Biotopia and Natursidan.se have release two videos with me on how to identify lynx and wolf tracks. The videos are in Swedish and you can watch them in the links below.
In the latest issue of Våra Rovdjur (nr 4/2016), you can read my article about border fencing and how it affects wildlife, and large carnivores in particular. The article is based on interviews with Mae Isaksson, who lives near the border fence in Croatia, and John Linnell at NINA in Norway.
Also, in the previous issue (nr 3/2016), there is an article about the Persian leopard, which is being reintroduced to Europe. This article is based on interviews with José Ferreira at Lisbon Zoo and Ewa Wikberg at Nordens Ark.
For 21 days straight we have been trying to collar jaguars and pumas in Caatinga in eastern Brazil. Luck was not on our side this time. This has led to a change of plans in the expedition.
I am right now on my way out of Brazil after having spent more than five weeks here preparing for the capture campaign, taking pictures, preparing my study and – most importantly – we have been trying to collar jaguars and pumas here.
Together with team leader Claudia and the two experienced veterinarians Joares and Carlão, as well as Douglas, Neto and Ismael from Programa Amigos da Onça, we have been setting snares to collar the cats.
We worked in the vast area that is Boqueirão da Onça – a wild area of more than 8 000 km². The area is dry, thorny and dense. We have had temperatures of between 35-40 degrees Celsius for most days. Luckily the dry air makes the heat feel less intense.
In preparing the field campaign we had to bring nearly a ton of water out to the field camp, and food for seven people for a month. The capturing campaign has also been preceded by extensive work with camera traps especially over the past year by Claudia and her team, in order to see where the animals move.
Since the jaguar population in the area is sparse, you have to be a bit lucky even with all these preparations. We did see tracks of jaguar just a couple of days before we put out the first snares. Then after that – quiet.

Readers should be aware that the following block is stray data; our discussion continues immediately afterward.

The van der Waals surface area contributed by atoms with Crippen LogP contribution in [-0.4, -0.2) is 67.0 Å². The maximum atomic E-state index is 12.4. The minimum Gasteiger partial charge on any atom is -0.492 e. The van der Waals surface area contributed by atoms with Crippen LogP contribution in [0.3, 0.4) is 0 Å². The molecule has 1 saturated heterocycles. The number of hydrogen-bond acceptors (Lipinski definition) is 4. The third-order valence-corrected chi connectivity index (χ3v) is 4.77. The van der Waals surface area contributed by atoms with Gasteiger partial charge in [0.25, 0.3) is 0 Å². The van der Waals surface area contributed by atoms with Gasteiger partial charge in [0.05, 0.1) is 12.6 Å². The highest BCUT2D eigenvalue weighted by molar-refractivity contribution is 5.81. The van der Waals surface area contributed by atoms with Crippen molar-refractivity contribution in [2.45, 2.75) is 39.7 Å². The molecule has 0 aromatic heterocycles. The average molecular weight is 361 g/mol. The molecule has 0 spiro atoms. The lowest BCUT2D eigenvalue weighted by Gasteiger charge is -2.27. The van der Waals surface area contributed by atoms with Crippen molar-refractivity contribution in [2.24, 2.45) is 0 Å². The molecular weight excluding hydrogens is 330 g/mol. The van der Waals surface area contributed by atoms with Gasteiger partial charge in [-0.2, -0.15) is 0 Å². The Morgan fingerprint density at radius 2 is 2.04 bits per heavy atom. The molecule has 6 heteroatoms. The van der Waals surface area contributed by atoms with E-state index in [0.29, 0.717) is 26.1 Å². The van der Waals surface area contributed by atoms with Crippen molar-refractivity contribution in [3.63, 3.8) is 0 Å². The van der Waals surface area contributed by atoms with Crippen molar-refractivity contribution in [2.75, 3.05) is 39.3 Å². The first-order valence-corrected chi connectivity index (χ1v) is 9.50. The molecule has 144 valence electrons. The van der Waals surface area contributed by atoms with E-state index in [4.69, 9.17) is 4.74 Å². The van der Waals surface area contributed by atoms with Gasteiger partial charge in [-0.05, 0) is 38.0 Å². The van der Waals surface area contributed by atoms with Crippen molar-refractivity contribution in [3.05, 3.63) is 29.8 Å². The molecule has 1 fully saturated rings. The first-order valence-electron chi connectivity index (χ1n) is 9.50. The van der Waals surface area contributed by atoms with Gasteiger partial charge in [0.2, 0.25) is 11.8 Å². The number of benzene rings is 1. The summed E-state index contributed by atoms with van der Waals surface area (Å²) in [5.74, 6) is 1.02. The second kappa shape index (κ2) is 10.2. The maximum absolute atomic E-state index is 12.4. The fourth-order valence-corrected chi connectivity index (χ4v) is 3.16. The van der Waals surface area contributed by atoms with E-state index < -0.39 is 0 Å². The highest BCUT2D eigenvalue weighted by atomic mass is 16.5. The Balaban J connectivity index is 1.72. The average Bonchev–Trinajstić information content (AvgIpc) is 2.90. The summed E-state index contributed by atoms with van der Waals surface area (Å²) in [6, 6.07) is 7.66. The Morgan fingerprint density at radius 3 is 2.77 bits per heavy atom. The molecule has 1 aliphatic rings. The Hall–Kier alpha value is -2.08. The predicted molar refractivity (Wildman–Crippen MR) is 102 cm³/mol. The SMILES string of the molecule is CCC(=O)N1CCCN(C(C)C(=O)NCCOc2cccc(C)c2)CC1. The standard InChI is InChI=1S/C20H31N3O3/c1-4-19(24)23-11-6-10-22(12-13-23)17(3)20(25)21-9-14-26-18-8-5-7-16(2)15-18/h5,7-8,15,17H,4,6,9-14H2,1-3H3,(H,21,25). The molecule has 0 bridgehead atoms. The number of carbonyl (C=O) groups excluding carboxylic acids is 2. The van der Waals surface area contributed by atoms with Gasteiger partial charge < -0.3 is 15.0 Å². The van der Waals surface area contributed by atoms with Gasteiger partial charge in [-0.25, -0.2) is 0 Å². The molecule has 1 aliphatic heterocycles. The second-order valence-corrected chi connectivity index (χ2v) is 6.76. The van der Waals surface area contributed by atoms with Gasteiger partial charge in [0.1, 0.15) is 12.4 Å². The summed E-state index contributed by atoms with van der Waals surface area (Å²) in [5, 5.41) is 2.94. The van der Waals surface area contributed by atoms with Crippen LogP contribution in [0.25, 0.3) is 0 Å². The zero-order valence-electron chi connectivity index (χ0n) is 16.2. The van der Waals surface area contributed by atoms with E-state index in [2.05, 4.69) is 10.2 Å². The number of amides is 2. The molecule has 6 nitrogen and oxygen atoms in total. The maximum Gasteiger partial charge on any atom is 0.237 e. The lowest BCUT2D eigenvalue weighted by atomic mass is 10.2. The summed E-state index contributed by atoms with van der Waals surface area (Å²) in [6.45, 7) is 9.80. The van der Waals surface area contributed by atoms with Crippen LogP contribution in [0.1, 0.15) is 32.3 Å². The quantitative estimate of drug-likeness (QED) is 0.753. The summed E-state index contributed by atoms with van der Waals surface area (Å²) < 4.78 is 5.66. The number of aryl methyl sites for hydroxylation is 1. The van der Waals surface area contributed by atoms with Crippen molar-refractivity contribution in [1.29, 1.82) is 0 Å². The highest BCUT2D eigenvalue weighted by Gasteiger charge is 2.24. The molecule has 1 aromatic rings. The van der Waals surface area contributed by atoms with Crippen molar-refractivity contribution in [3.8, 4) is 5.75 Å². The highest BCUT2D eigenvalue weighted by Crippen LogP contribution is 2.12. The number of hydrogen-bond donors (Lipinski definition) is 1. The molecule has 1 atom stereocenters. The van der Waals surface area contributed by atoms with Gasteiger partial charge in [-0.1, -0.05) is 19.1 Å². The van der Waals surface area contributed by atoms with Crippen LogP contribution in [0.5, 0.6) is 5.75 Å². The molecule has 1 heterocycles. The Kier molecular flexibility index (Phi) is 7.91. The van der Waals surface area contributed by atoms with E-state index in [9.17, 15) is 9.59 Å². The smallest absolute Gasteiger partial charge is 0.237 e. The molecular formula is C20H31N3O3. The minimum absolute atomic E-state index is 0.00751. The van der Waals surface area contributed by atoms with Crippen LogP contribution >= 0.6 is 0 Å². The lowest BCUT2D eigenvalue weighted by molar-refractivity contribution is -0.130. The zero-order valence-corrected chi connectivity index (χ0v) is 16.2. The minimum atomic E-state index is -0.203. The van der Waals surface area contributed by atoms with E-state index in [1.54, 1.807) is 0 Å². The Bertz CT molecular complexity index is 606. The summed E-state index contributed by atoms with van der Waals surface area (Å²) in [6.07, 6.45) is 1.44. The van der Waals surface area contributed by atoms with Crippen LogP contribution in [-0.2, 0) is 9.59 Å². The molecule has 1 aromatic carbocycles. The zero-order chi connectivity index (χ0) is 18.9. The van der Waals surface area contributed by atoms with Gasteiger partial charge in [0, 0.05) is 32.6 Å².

Luckily, there will be another capturing campaign in November, followed by another one in the first half of next year. If everything goes according to plan, the team should be able to collar the first jaguars in Boqueirão da Onça leading us to greater knowledge and very important tools for conserving the animals in this environment.
The change in plans mean that I will return here to Brazil in the first half of 2017 to continue the work once the team has successfully collared at least one cat.
Meanwhile, I have been very happy to see that the crowdfunding campaign has received full funding! I wish to thank everybody that has helped out and I am looking forward to making this important work happen in 2017! Thank you once again!
And also, thank you very much for this time, Brazil, and see you soon.
In less than a month I will travel to Brazil to study the jaguar and puma in a new project where we are putting collars on the cats. I will study the diet of the cats and especially see how much they predate on livestock. This expedition will be both a great adventure, very good for the conservation of these magnificent animals and my hope is that it will also help the local people.
I have some practical expenses for the project and I would really appreciate if you would help me, or spread the word of the project by sharing this link.
For a while now you can see our photo exhibition on snow leopards at Biotopia in Uppsala. Please stop by to have a look if you happen to be passing by. The museum is definitely worth a visit with its interactive exhibitions on wildlife and nature. Entering is free.
You can read about the Scottish wildcat in the latest issue of Våra Rovdjur that was due just a few days ago. I have interviewed Dr. Andrew Kitchener of the National Museums Scotland and the IUCN Cat Specialist Group. You also get to follow me into an enclosure where they keep this angry little cat and learn about its problems with feral domestic cats as well as what is being done to save it from extinction.